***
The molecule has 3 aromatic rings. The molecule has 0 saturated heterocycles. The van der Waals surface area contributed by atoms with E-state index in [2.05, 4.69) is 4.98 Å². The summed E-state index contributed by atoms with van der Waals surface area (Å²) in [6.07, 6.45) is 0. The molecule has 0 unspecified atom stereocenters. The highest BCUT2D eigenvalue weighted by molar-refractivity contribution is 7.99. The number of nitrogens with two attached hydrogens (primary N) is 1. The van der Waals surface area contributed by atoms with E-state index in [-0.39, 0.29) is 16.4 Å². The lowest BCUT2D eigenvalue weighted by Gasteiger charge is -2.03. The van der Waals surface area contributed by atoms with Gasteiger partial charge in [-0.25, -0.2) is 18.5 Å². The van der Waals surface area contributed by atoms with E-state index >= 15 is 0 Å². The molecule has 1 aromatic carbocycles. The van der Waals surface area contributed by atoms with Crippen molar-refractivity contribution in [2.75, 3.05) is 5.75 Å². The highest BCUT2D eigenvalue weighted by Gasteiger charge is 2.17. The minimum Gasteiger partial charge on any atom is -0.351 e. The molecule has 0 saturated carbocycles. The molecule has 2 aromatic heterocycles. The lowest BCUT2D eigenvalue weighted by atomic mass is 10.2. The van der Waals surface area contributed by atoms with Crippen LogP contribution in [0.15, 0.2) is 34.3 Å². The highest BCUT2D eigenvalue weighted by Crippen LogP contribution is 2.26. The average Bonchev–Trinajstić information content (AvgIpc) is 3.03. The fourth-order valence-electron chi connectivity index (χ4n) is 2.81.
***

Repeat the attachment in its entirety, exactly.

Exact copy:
The molecule has 3 aromatic rings. The molecule has 0 saturated heterocycles. The van der Waals surface area contributed by atoms with E-state index in [2.05, 4.69) is 4.98 Å². The summed E-state index contributed by atoms with van der Waals surface area (Å²) in [6.07, 6.45) is 0. The molecule has 0 unspecified atom stereocenters. The highest BCUT2D eigenvalue weighted by molar-refractivity contribution is 7.99. The number of nitrogens with two attached hydrogens (primary N) is 1. The van der Waals surface area contributed by atoms with E-state index in [-0.39, 0.29) is 16.4 Å². The lowest BCUT2D eigenvalue weighted by Gasteiger charge is -2.03. The van der Waals surface area contributed by atoms with Gasteiger partial charge in [-0.25, -0.2) is 18.5 Å². The van der Waals surface area contributed by atoms with E-state index >= 15 is 0 Å². The molecule has 1 aromatic carbocycles. The van der Waals surface area contributed by atoms with Crippen molar-refractivity contribution in [2.75, 3.05) is 5.75 Å². The highest BCUT2D eigenvalue weighted by Gasteiger charge is 2.17. The minimum Gasteiger partial charge on any atom is -0.351 e. The molecule has 0 saturated carbocycles. The molecule has 2 aromatic heterocycles. The lowest BCUT2D eigenvalue weighted by atomic mass is 10.2. The van der Waals surface area contributed by atoms with Crippen LogP contribution in [0.15, 0.2) is 34.3 Å². The highest BCUT2D eigenvalue weighted by Crippen LogP contribution is 2.26. The average Bonchev–Trinajstić information content (AvgIpc) is 3.03. The fourth-order valence-electron chi connectivity index (χ4n) is 2.81.